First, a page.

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Agricultural trade reform and poverty in the Asia-Pacific region: a survey and some new results

  • John Gilbert

    ()

    (Department of Economics and Finance, Huntsman School of Business at Utah State University)

We review the literature on the relationship between agricultural trade policy reform and poverty, and the results of recent detailed simulation studies applied to economies in the Asia-Pacific region. We then use the Global Trade Analysis Project model to evaluate the possible impacts of the most recently proposed modalities for agricultural trade reform under Doha on the economies of the Asia-Pacific region, which we compare to a benchmark of comprehensive agricultural trade reform. The current proposal does not result in significant cuts to applied tariffs, and has very modest overall effects on welfare. Average poverty in the region would decrease overall, but the distribution across countries is uneven. By contrast, comprehensive agricultural trade reform, with developing economies fully engaged, tends to benefit most economies in the region in the aggregate, and consistently lowers poverty.

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Article provided by United Nations Economic and Social Commission for Asia and the Pacific (ESCAP) in its journal Asia-Pacific Development Journal.

Volume (Year): 15 (2008)
Issue (Month): 1 (June)
Pages: 1-34

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Handle: RePEc:unt:jnapdj:v:15:y:2008:i:1:p:1-34
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  1. Sandra Polaski & Manoj Panda & A. Ganesh-Kumar & Scott McDonald & Sherman Robinson, 2008. "Policy Dilemmas in India - The Impact of Changes in Agricultural Prices on Rural and Urban Poverty," Trade Working Papers 22409, East Asian Bureau of Economic Research.
  2. Kym Anderson & Will Martin, 2005. "Agricultural Trade Reform and the Doha Development Agenda," The World Economy, Wiley Blackwell, vol. 28(9), pages 1301-1327, 09.
  3. John Gilbert & Thomas Wahl, 2002. "Applied General Equilibrium Assessments of Trade Libereralisation in China," The World Economy, Wiley Blackwell, vol. 25(5), pages 697-731, 05.
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  6. Robert Scollay & John Gilbert, 2000. "Measuring the Gains from APEC Trade Liberalisation: An Overview of CGE Assessments," The World Economy, Wiley Blackwell, vol. 23(2), pages 175-197, 02.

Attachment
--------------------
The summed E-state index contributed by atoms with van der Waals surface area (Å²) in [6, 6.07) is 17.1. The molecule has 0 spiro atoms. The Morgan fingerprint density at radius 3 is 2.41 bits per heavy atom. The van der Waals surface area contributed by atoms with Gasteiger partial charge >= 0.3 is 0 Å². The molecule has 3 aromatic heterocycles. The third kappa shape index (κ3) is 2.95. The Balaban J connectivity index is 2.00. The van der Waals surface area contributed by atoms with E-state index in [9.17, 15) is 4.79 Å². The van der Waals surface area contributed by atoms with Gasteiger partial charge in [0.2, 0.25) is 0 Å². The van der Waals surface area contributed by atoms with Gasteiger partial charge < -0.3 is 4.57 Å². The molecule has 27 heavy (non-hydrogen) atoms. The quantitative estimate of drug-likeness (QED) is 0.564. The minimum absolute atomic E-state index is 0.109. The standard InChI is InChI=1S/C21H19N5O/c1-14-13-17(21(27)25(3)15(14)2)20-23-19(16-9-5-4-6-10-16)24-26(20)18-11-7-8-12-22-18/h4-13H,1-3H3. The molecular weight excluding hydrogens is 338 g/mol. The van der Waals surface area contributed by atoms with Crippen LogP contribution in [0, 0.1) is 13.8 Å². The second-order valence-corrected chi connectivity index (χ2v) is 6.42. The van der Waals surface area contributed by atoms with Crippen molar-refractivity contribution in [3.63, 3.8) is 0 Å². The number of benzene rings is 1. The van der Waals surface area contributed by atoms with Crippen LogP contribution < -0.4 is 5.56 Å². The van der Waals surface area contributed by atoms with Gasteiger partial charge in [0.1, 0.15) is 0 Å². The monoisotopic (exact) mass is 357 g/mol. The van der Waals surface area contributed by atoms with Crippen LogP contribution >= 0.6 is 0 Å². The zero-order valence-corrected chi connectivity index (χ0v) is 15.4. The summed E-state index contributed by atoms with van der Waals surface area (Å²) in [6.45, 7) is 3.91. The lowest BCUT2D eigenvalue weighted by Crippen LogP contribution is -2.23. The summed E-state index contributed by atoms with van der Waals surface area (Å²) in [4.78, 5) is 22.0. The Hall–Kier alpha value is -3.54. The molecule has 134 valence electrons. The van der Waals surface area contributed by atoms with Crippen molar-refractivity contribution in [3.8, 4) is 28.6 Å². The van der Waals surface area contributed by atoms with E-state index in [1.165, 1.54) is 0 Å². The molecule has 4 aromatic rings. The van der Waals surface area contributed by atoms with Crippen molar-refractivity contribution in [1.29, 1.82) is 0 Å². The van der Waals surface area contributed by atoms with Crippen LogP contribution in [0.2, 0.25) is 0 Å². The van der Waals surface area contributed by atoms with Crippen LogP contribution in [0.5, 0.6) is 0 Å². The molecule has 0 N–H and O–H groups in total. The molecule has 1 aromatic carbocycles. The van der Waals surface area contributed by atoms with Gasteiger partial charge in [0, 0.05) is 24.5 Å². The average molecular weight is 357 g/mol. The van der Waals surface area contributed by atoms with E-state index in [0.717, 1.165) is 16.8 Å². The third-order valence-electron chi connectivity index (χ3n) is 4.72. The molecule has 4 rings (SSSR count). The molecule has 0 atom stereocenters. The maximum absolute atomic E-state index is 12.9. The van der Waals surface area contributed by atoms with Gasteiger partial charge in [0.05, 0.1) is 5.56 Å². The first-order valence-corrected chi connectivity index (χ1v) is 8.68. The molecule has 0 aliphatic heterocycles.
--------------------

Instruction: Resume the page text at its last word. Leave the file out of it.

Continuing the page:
7. Humphreys, David, 2008. "World Investment Report: Transnational Corporations, Extractive Industries and Development, United Nations Conference on Trade and Development (UNCTAD), Geneva, (2007). 323 pp., $90 (developed countri," Resources Policy, Elsevier, vol. 33(3), pages 175-177, September.
  8. Caesar B. Cororaton & John Cockburn & Erwin Corong, 2005. "Doha Scenarios, Trade Reforms, and Poverty inthe Philippines: a CGE Analysis," Working Papers MPIA 2005-03, PEP-MPIA.
  9. Thomas Hertel & Jeffrey Reimer, 2005. "Predicting the poverty impacts of trade reform," The Journal of International Trade & Economic Development, Taylor & Francis Journals, vol. 14(4), pages 377-405.
  10. Hertel, Thomas & David Hummels & Maros Ivanic & Roman Keeney, 2003. "How Confident Can We Be in CGE-Based Assessments of Free Trade Agreements?," GTAP Working Papers 1324, Center for Global Trade Analysis, Department of Agricultural Economics, Purdue University.
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  13. John Gilbert, 2009. "Agricultural Trade Reform Under Doha and Poverty in India," Working Papers 200903, Utah State University, Department of Economics and Finance, revised 28 Jun 2009.
  14. Cororaton, Caesar B. & Cockburn, John & Corong, Erwin, 2005. "Doha scenarios, trade reforms, and poverty in the Philippines," MTID discussion papers 86, International Food Policy Research Institute (IFPRI).
  15. Nabil Annabi & H. Khondker Bazlul & Selim Raihan & John Cockburn & Bernard Decaluwe, 2005. "Implications of WTO Agreements and Domestic Trade Policy Reforms for Poverty in Bangladesh: Short vs. Long Run," Working Papers MPIA 2005-02, PEP-MPIA.
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